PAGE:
Grade Saved


Your grade

The immune system





The immune system prevents, detects and stops infection within the organisms

The immune system has many parts:

- Lymphocytes

- Antibodies

- Phagocytes [1]

Together they kill the pathogens which invade the body or organisms.


Antibodies attach to antigens.

Antigens are substances found on the surface of cells, including bacteria and other pathogens.

Different antibodies attach to different antigens.

In this way, the body’s immune system can recognise foreign antigens

– antigens that are not normally produced by the body, but by pathogens instead [3]


- Microorganism that causes disease. [5]


About 70% of the white blood cells are phagocytes.

They are part of the body’s immune system, but they do not produce antibodies.

Process of ingesting the pathogen

1. the phagocyte surrounds the bacterial cell, enclosing it in a vacuole

2. enzymes are secreted into the vacuole to destroy the bacterial cell

The process of ingesting the pathogen is called phagocytosis. [7]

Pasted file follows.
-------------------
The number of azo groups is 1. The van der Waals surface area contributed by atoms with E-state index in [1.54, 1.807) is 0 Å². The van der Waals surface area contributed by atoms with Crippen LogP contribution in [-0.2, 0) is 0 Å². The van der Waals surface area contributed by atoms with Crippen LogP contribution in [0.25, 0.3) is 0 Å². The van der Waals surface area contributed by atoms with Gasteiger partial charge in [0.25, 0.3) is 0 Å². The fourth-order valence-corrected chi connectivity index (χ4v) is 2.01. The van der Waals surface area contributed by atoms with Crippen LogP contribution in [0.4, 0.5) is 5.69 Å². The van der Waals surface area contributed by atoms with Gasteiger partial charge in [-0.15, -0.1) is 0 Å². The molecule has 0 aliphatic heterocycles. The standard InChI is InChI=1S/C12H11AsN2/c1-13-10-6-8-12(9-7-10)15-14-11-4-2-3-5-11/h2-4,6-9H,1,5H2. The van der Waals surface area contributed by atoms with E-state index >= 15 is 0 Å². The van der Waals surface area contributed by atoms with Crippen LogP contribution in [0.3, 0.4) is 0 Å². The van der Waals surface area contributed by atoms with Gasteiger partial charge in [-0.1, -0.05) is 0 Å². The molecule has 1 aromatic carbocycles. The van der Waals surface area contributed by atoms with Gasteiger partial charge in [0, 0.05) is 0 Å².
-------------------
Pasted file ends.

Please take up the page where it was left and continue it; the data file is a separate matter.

- about 25% of the white blood cells are lymphocytes

- they are part of the body’s immune system and produce soluble proteins called antibodies

Lymphocytes carry antibodies that can recognise particular types of pathogen [2]


Antibodies attach to antigens.

Antibodies can neutralise toxins produced by pathogens.

They can also cause the destruction of pathogens by:

- causing bacteria to burst open and die

- labelling the pathogen so that it is recognised more easily by phagocytes

- sticking pathogens together in clumps so that they can be engulfed by phagocytes more easily [4]


- process of ingesting the pathogen [6]

BBC Bitesize - Blood


You may be interested in

© 2017